In 2008, both Ireland and the United States of America bailed out their banks. The big difference is that the American politicians did not trust their bankers with a vast amount of public money. So they set up a special police force to make sure the taxpayers didn’t get ripped off. Following the money trail gave them a license to snoop inside all of the banks.
So farewell then fiscal space. We had only just got to know you. But now you have been banished from the back of the budget book, your home these past few, brief years. All because Paschal Donohoe doesn’t want people looking at you. He is worried they will become fixated on you. That you will distract them with your allure, your Siren call of "more cash to splash" luring them on to the rocks of financial ruin. Or something like that.
The fourth round of the newly-named Carabao Cup takes place later this month. The tournament, which is still often referred to as the League Cup, is now in association with Thai energy drink brand Carabao. Last year the competition was referred to as the EFL Cup, with Jose Mourinho's Manchester United winning the trophy with a 3-2 win over Southampton at Wembley in February. The EFL Cup has a new name for the 2017 season.
Muck Rack makes it simple to find people, tweets, or articles that mention any name, keyword, company, hashtag etc. We've compiled this guide to help you make the most of your search.
Selecting a term
Start searching tweets, articles from media outlets, articles mentioned in tweets, journalists'
names, titles and bios with some suggested searches:
Companies or Topics (e.g. iPhone, Microsoft)
Phrases (e.g. "cloud computing") — use quotes to keep the terms together
Twitter handles (e.g. @username) — returns those who have mentioned or replied to
Names (e.g. "David Pogue")
Hashtags (e.g. #sxsw, #london2012)
Bio details (e.g. vegan, Olympics, father)
Muck Rack's Advanced Search allows for many boolean operators.
Find results that mention multiple specified terms, use AND or
+. For example, ensure each result contains both Elon Musk and Mark Zuckerberg by
searching Musk AND Zuckerberg or Musk + Zuckerberg.
Use the operators OR or , to broaden your search when you'd like either of
multiple terms to appear in results. (This is the default behavior of our search when no operators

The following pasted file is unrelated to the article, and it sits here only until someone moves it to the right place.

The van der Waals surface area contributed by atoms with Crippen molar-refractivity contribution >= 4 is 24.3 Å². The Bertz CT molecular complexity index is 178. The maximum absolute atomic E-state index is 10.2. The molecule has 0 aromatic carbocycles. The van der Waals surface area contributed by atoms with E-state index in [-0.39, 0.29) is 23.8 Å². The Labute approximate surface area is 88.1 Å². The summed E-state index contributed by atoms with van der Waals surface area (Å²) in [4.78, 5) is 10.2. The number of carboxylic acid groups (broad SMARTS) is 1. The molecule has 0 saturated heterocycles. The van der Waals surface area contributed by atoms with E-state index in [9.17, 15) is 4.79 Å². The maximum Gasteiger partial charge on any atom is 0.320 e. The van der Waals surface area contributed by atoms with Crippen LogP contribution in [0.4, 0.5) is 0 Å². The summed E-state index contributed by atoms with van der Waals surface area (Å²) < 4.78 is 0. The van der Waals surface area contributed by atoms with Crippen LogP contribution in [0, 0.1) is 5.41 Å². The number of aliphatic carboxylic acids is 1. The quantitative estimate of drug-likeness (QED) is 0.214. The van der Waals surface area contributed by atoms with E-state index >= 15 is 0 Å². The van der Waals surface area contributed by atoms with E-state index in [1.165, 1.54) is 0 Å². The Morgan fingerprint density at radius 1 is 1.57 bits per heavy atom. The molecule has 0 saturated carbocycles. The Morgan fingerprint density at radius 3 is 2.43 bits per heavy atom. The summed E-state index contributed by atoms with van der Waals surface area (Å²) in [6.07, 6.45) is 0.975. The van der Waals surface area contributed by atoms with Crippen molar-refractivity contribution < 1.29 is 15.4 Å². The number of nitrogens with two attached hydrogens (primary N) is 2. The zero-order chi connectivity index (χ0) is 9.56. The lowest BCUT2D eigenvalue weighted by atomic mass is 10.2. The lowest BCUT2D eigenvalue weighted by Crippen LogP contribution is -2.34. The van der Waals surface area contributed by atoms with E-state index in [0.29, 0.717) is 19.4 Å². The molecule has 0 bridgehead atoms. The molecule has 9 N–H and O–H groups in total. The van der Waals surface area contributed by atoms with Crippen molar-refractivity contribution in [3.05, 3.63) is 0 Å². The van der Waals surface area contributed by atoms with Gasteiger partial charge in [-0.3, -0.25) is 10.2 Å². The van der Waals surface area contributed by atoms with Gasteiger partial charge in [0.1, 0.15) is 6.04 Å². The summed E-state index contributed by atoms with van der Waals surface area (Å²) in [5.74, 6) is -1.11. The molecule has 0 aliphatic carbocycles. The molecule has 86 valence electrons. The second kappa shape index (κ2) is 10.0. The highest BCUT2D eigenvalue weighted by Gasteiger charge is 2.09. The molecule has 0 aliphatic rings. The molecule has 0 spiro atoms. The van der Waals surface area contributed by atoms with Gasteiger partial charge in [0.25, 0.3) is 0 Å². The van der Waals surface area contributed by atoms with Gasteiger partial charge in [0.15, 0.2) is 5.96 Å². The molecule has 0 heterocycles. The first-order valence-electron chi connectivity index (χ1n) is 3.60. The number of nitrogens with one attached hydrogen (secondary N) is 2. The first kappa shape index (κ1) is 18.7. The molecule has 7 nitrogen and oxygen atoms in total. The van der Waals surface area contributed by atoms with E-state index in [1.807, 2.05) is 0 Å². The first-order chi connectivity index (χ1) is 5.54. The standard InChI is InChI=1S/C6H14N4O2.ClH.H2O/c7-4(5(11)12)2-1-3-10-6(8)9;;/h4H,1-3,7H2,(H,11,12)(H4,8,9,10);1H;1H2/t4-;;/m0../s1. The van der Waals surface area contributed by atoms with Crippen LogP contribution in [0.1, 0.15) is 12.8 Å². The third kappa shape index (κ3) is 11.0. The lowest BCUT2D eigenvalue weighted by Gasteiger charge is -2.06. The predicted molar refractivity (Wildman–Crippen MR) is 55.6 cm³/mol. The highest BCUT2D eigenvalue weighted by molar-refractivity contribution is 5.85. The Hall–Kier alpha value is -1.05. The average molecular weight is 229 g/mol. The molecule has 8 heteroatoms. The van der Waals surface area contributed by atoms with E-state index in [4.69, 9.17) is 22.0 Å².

are used). For example, results will contain either cake or cookie by searching cake OR cookie or cake,cookie
Use NOT or - to subtract results from your search. For
example, searching Disney will yield results about the Walt Disney Company as well as Walt Disney
World Resort. To exclude mentions of Disney World, search for Disney -World or Disney
When using one of these operators with a phrase, enclose it in quotation marks. For example, you can
find results about smartphones excluding Apple's iPhone 4S by searching smartphone -"iPhone
Exact case matching or punctuation
If you're searching for a brand name or keyword that relies on specific punctuation marks or capitalization, you can
find results that match your exact query by adding matchcase: before the keyword you're searching for, like matchcase:E*TRADE .
Use parentheses to separate multiple
boolean phrases. For example, to find journalists talking about having fun in Disney World or
Disneyland, search for ("disney world" OR disneyland) AND fun.
An asterisk can be used to search for any variation of a root word truncated by the asterisk. For example, searching for admin* will return results for administrator, administration, administer, administered, etc.
A near operator is an AND operator where you can control the distance between the words. You can vary the distance the near operation uses by adding a forward slash and number (between 0-99) such as strawberries NEAR/10 "whipped cream", which means the strawberries must exist within 10 words of "whipped cream".